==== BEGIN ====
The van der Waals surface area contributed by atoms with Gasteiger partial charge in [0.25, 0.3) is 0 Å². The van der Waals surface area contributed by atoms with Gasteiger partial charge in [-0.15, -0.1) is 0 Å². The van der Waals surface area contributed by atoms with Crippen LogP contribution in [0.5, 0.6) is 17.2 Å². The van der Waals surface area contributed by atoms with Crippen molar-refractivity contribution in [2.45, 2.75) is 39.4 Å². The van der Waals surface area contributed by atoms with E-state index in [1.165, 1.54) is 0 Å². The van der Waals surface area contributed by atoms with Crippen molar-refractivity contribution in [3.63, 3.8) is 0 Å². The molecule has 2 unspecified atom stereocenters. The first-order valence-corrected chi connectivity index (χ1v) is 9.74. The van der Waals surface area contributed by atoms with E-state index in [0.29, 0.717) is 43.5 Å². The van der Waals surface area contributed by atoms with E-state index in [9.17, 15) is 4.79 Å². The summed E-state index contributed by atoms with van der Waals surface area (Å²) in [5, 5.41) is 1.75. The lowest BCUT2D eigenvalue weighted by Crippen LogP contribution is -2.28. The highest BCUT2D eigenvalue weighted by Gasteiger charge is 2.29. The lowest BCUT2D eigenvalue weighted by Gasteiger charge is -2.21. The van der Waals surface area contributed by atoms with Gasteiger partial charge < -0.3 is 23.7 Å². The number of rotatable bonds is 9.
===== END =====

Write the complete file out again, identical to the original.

The van der Waals surface area contributed by atoms with Gasteiger partial charge in [0.25, 0.3) is 0 Å². The van der Waals surface area contributed by atoms with Gasteiger partial charge in [-0.15, -0.1) is 0 Å². The van der Waals surface area contributed by atoms with Crippen LogP contribution in [0.5, 0.6) is 17.2 Å². The van der Waals surface area contributed by atoms with Crippen molar-refractivity contribution in [2.45, 2.75) is 39.4 Å². The van der Waals surface area contributed by atoms with E-state index in [1.165, 1.54) is 0 Å². The van der Waals surface area contributed by atoms with Crippen molar-refractivity contribution in [3.63, 3.8) is 0 Å². The molecule has 2 unspecified atom stereocenters. The first-order valence-corrected chi connectivity index (χ1v) is 9.74. The van der Waals surface area contributed by atoms with E-state index in [0.29, 0.717) is 43.5 Å². The van der Waals surface area contributed by atoms with E-state index in [9.17, 15) is 4.79 Å². The summed E-state index contributed by atoms with van der Waals surface area (Å²) in [5, 5.41) is 1.75. The lowest BCUT2D eigenvalue weighted by Crippen LogP contribution is -2.28. The highest BCUT2D eigenvalue weighted by Gasteiger charge is 2.29. The lowest BCUT2D eigenvalue weighted by Gasteiger charge is -2.21. The van der Waals surface area contributed by atoms with Gasteiger partial charge < -0.3 is 23.7 Å². The number of rotatable bonds is 9.